Question: Who has surprised you with just how well they have played and who surprised you with just how bad they have played?
Jeff Probst: Cesternino surprised me with how unprepared he was for the judgments made about him early on. He entered into an alliance with one person, Boston Rob, got his throat cut and it was over. I was surprised that Rob did not come out much stronger with a different game plan. In fairness to Rob he had a target because he was a sharp player. A couple of people are playing well. Who truly surprised me.. I expected Shii Ann to do well. I'm impressed with how this outsider played, how she kept herself in the game from Day 1 every time she turned around she was an outsider whether it was cultural or tribe related. I think Shii Ann is the prototype for the type of player we like because she mixes it up. The other person to give a lot of credit to is Boston Rob. It's tough to come in and take the leadership role in a tribe or alliance. Determine who is going to get voted off. Do it with a girl tucked under your arm, daring anyone to kick you off. Some people don't see him as the underdog. I see him as the absolute underdog. The blue collar dude from Boston, 3 gold chains around his neck, finds the cutest girl, builds her a shelter. Then starts annihilating the enemy. That is romantic, kickass. In the jungle there's only room for one man. I really like Boston Rob. I haven't had a chance to find out the truth yet. I'm curious to ask Boston Rob how much input Amber had in the decisions.
Question: Of those remaining, is there someone who is just asleep at the wheel?
Jeff Probst: I hate to say it but I really worry about Rupert. Either he's playing a really cagey game, even cagier than Big Tom, or he's unaware of how dicey the game is getting at this point. The scary thing about keeping Rupert around is that he is so well liked. Even in this game of all stars where everyone is so catty. Rupert is still well liked. He hasn't hurt anyone's feelings, hasn't double-crossed anyone. He has worked hard and provided. I don't think Rupert sees what a threat that makes him. He thinks that because he's a nice guy he should win. He's going to have to wake up. The good news, he seems close to Jenna. Jenna has a vested interest in Rupert going far. Jenna may be the one to say listen buddy this is how we play the game. Jenna knows what time it is. Jenna Lewis as irritating and annoying as she can be out there is playing this game to win, period. She will cut anybody from here on out.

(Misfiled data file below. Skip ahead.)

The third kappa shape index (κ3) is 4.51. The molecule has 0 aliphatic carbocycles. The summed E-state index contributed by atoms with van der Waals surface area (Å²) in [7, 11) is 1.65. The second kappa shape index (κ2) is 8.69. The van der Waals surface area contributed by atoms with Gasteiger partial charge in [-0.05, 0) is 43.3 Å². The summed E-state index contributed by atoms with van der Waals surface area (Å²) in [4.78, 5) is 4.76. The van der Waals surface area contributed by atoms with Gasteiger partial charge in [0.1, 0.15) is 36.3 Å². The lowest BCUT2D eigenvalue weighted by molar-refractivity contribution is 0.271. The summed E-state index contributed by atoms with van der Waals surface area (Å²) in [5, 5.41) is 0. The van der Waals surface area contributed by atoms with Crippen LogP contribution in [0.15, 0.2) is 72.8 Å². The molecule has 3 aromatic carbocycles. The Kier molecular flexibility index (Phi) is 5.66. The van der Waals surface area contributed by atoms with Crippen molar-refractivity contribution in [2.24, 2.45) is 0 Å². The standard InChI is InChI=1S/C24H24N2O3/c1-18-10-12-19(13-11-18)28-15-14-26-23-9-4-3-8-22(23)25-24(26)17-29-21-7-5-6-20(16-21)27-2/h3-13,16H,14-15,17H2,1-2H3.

Question: There was talk before All Stars began back in Jan that you might see this show return to the 30 million viewer level. That hasn't happened. What are your thoughts about the ratings, has the show performed to where you thought it would?
Jeff Probst: I'm the wrong person to ask. I never thought we would hit 30 million again. I thought we might see a little bit of an increase. I thought our ratings would stay the same, we haven't deviated since season 3. 3-8 hovered at 20 million. Ratings won't dip for season 9. Our audience is in it for the long haul. People that stop me always say, "I never miss an episode, please don't stop making them". There's not this casual viewer, if you're in, you're in. It's disappointing how much energy is put into ratings when you're on the creative side.
Question: Was Mark Burnett able to be as involved in All Stars as he was in the past? Was he more involved in The Apprentice. Did that have any impact in the storytelling or editing of All Stars?